Overall Jewell is a nice intercept defender with good hands, smarts in the air and athletic enough to play on smalls or talls. Aside from his one mistake with the errant handball, Jewell played a really strong game for the Demons.

 

MORNINGSIDE:

#23 Blake Coleman

The lively forward had a quiet game by his standards with the ball, but it did not stop him providing a high level of pressure to the opposition. He was predominantly inside 50 for most of the game, but would push up to have stints through the middle, laying a big tackle late in the first term. The second term was his most productive. He started with his work at ground level early in the term able to see him keep the ball in front of himself, tried to spin out of trouble but was dispossessed. But he had a nice clean pick-up at half-forward off the half volley where he tapped it to his advantage then was able to use clean hands to handball. He had won the ball inside 50 about 35m out from goal and tried to snap after a quick burst out of a the stoppage, but his kick was smothered.

The second half he did not have many touches, but he is one of those players that still looks dangerous. He laid a crunching tackle five minutes into the third term at half-forward to lock the ball in the Panthers’ half, a theme of his game with his high-level defensive pressure. Coleman is good at keeping the ball in front of himself without taking possession because opposition players are aware of how quick he is, he can sometimes rely on a jumper pull to win a free, so he will tap the ball in front of himself without taking possession completely. He was also able to corral an opponent late in the match, forcing him to kick close to the boundary and along the line rather than open the game up through the middle.

#27 Saxon Crozier

Had a consistent four quarter game, and of the Panthers youngsters just kept getting involved. He had an early touch in the opening minute with a quick handball to a teammate who was able to deliver inside 50 for an early goal. Playing off a wing, Crozier was running hard and finding space with ease, and always getting to ball-winning positions. You can tell he is a natural ball-winner with the way he finds himself in positions around the field, and he earns the touches too with good hard running. He pushed hard into the back pocket at one stage in the opening term and won the ball, then cleared with composure. His vision and ability to open up angles with the handball is a strength, and despite being strong offensively, he still did the defensive things well, such as a spoil at half-back to knock the ball out of bounds away from Graham.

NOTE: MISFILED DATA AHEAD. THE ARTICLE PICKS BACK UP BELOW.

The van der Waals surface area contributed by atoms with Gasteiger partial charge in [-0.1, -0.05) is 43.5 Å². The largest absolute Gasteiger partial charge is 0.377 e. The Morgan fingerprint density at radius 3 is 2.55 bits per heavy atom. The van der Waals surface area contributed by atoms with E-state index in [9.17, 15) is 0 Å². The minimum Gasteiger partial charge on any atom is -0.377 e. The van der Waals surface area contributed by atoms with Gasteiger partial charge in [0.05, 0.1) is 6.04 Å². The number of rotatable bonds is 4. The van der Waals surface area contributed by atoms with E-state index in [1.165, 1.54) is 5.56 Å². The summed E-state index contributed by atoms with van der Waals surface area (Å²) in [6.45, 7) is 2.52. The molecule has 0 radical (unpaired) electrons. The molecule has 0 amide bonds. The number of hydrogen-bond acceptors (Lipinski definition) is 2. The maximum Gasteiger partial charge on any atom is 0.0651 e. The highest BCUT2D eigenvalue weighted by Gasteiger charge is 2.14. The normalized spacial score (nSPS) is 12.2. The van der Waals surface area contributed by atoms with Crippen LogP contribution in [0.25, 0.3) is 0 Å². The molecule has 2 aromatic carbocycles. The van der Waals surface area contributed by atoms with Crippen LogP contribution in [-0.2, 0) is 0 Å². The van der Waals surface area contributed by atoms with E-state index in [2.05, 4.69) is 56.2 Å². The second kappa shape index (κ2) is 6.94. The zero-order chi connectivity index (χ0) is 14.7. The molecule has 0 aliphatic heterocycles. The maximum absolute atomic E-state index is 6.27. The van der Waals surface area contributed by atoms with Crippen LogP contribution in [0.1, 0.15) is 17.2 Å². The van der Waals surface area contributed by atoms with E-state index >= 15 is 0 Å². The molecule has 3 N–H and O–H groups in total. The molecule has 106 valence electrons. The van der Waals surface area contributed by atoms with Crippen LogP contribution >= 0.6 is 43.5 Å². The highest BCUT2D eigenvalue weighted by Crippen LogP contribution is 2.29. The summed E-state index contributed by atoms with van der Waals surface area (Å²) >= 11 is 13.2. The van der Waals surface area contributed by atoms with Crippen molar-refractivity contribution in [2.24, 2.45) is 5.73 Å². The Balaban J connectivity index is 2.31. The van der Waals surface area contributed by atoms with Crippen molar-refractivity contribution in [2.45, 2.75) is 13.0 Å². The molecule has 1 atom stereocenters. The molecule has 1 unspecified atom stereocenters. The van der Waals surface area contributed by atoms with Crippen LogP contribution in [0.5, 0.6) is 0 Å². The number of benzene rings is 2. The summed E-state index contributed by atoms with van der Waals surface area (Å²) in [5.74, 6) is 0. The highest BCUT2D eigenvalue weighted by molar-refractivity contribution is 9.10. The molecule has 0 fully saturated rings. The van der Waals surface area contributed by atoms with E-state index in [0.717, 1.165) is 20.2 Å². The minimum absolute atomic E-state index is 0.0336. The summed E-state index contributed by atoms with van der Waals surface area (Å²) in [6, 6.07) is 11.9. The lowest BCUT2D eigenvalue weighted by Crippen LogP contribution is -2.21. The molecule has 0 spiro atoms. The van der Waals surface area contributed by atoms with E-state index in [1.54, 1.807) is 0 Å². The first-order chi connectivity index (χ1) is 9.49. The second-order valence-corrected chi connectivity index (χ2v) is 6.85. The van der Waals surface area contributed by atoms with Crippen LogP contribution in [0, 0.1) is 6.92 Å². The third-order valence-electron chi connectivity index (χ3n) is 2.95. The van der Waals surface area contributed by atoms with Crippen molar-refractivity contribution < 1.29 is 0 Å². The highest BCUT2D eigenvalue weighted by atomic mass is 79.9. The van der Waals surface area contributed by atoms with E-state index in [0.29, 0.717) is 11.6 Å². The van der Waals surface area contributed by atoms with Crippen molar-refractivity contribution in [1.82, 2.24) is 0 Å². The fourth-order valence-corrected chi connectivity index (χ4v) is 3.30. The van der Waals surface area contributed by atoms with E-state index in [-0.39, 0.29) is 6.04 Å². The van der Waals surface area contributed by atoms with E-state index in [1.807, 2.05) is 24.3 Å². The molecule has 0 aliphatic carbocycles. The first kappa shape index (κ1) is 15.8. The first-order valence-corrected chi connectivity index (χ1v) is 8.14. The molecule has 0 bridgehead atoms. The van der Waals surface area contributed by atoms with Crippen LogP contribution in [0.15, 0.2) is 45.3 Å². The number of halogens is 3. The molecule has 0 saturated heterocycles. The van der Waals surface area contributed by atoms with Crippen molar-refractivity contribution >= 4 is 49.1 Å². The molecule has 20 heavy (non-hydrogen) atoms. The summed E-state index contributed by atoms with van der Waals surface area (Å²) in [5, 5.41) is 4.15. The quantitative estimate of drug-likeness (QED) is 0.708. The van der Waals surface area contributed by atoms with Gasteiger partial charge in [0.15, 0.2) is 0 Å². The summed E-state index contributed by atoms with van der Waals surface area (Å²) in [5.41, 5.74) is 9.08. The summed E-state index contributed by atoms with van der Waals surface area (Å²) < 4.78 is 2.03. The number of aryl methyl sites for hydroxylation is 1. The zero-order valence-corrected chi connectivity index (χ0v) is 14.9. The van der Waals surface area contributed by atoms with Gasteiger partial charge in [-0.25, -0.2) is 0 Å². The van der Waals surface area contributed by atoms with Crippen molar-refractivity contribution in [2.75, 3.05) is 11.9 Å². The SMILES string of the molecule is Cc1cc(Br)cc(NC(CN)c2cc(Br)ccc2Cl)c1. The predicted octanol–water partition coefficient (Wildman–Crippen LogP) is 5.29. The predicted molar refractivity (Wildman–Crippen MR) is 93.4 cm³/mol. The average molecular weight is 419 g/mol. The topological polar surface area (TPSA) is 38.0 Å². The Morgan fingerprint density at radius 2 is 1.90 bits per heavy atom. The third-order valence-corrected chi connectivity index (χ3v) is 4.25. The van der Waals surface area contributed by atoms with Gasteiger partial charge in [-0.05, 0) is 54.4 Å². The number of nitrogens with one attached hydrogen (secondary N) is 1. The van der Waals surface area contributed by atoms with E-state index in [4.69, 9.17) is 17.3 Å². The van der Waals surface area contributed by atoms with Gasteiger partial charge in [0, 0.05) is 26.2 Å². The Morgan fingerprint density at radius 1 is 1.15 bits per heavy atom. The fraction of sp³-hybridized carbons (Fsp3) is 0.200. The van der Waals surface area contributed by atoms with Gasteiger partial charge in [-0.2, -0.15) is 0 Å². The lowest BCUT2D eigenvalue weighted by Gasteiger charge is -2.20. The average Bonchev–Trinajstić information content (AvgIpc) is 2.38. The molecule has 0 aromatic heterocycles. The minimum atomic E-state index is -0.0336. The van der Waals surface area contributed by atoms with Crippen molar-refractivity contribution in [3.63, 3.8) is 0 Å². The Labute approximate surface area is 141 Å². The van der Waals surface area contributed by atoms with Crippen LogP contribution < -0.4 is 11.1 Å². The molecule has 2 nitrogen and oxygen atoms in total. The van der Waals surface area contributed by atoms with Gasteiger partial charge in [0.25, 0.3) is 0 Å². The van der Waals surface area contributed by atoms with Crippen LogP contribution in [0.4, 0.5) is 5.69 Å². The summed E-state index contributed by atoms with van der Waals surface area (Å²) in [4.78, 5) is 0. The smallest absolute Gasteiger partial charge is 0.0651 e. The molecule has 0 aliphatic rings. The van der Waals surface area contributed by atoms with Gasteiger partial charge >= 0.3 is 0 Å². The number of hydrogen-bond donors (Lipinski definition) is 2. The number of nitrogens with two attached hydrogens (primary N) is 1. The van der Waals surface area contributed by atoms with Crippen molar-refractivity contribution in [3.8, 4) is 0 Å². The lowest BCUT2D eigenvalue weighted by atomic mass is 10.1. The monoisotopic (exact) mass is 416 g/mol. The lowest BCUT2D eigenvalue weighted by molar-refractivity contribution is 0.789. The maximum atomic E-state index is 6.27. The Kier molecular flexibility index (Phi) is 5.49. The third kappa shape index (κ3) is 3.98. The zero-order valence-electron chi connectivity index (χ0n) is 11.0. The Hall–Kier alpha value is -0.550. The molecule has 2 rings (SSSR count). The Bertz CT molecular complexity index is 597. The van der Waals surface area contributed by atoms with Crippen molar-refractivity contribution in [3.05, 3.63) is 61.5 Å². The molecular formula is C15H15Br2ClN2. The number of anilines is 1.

When having time and space, Crozier was able to hit up teammates well with nice kicks, and it was only when corralled he could sometimes chuck it on the boot for distance. He has the ability to give himself an extra metre or two and get his kick away, but has a safe option to kick long down the ground. His fourth term was memorable particularly early when he tricked opponents into thinking he was going to execute the handball back inside his defensive 50, only to sidestep, completely turn direction and then run out of the pack and kick long to the wing. He won the ball deep in defence again midway through the term, and then had a couple of impressive moments in the forward half late in the game. With seven minutes remaining, Crozier had a run through the middle, taking a bounce and having a long-range shot on goal from 50m but it drifted to the right. He continued to work hard and earned a free kick at half-forward to kick inside 50 a minute later.

Overall, Crozier was impressive, and most dangerous when he had time, space and options.

#32 Nathan Colenso